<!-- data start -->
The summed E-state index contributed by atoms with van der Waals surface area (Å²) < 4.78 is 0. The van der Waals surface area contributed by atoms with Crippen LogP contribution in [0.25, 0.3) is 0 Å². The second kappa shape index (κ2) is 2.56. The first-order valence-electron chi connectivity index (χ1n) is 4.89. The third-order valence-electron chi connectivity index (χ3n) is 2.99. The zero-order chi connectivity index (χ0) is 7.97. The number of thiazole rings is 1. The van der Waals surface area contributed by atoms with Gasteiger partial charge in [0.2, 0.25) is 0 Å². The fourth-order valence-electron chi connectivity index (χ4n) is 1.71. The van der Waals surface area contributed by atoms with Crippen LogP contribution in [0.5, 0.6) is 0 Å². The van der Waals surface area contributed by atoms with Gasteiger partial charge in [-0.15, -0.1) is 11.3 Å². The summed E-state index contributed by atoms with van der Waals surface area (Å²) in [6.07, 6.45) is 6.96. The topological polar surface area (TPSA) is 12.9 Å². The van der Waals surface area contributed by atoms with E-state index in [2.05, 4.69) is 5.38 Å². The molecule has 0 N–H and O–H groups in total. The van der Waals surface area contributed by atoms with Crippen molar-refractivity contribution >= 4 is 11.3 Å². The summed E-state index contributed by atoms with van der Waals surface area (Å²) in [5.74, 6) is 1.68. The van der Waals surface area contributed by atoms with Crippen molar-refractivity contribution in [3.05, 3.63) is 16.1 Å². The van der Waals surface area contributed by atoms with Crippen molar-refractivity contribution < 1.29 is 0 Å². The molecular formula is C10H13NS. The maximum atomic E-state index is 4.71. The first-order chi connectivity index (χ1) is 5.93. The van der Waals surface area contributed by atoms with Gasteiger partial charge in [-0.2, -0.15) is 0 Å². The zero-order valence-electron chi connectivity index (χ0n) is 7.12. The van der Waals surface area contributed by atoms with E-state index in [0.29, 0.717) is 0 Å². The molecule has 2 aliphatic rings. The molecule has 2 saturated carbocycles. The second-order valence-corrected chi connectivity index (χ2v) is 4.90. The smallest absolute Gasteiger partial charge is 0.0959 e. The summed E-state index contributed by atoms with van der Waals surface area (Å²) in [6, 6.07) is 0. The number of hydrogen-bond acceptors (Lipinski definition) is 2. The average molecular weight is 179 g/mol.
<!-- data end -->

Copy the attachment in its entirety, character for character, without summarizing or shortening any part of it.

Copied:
The summed E-state index contributed by atoms with van der Waals surface area (Å²) < 4.78 is 0. The van der Waals surface area contributed by atoms with Crippen LogP contribution in [0.25, 0.3) is 0 Å². The second kappa shape index (κ2) is 2.56. The first-order valence-electron chi connectivity index (χ1n) is 4.89. The third-order valence-electron chi connectivity index (χ3n) is 2.99. The zero-order chi connectivity index (χ0) is 7.97. The number of thiazole rings is 1. The van der Waals surface area contributed by atoms with Gasteiger partial charge in [0.2, 0.25) is 0 Å². The fourth-order valence-electron chi connectivity index (χ4n) is 1.71. The van der Waals surface area contributed by atoms with Crippen LogP contribution in [0.5, 0.6) is 0 Å². The van der Waals surface area contributed by atoms with Gasteiger partial charge in [-0.15, -0.1) is 11.3 Å². The summed E-state index contributed by atoms with van der Waals surface area (Å²) in [6.07, 6.45) is 6.96. The topological polar surface area (TPSA) is 12.9 Å². The van der Waals surface area contributed by atoms with E-state index in [2.05, 4.69) is 5.38 Å². The molecule has 0 N–H and O–H groups in total. The van der Waals surface area contributed by atoms with Crippen molar-refractivity contribution >= 4 is 11.3 Å². The summed E-state index contributed by atoms with van der Waals surface area (Å²) in [5.74, 6) is 1.68. The van der Waals surface area contributed by atoms with Crippen molar-refractivity contribution in [3.05, 3.63) is 16.1 Å². The van der Waals surface area contributed by atoms with Crippen molar-refractivity contribution < 1.29 is 0 Å². The molecular formula is C10H13NS. The maximum atomic E-state index is 4.71. The first-order chi connectivity index (χ1) is 5.93. The van der Waals surface area contributed by atoms with Gasteiger partial charge in [-0.2, -0.15) is 0 Å². The zero-order valence-electron chi connectivity index (χ0n) is 7.12. The van der Waals surface area contributed by atoms with E-state index in [0.29, 0.717) is 0 Å². The molecule has 2 aliphatic rings. The molecule has 2 saturated carbocycles. The second-order valence-corrected chi connectivity index (χ2v) is 4.90. The smallest absolute Gasteiger partial charge is 0.0959 e. The summed E-state index contributed by atoms with van der Waals surface area (Å²) in [6, 6.07) is 0. The number of hydrogen-bond acceptors (Lipinski definition) is 2. The average molecular weight is 179 g/mol.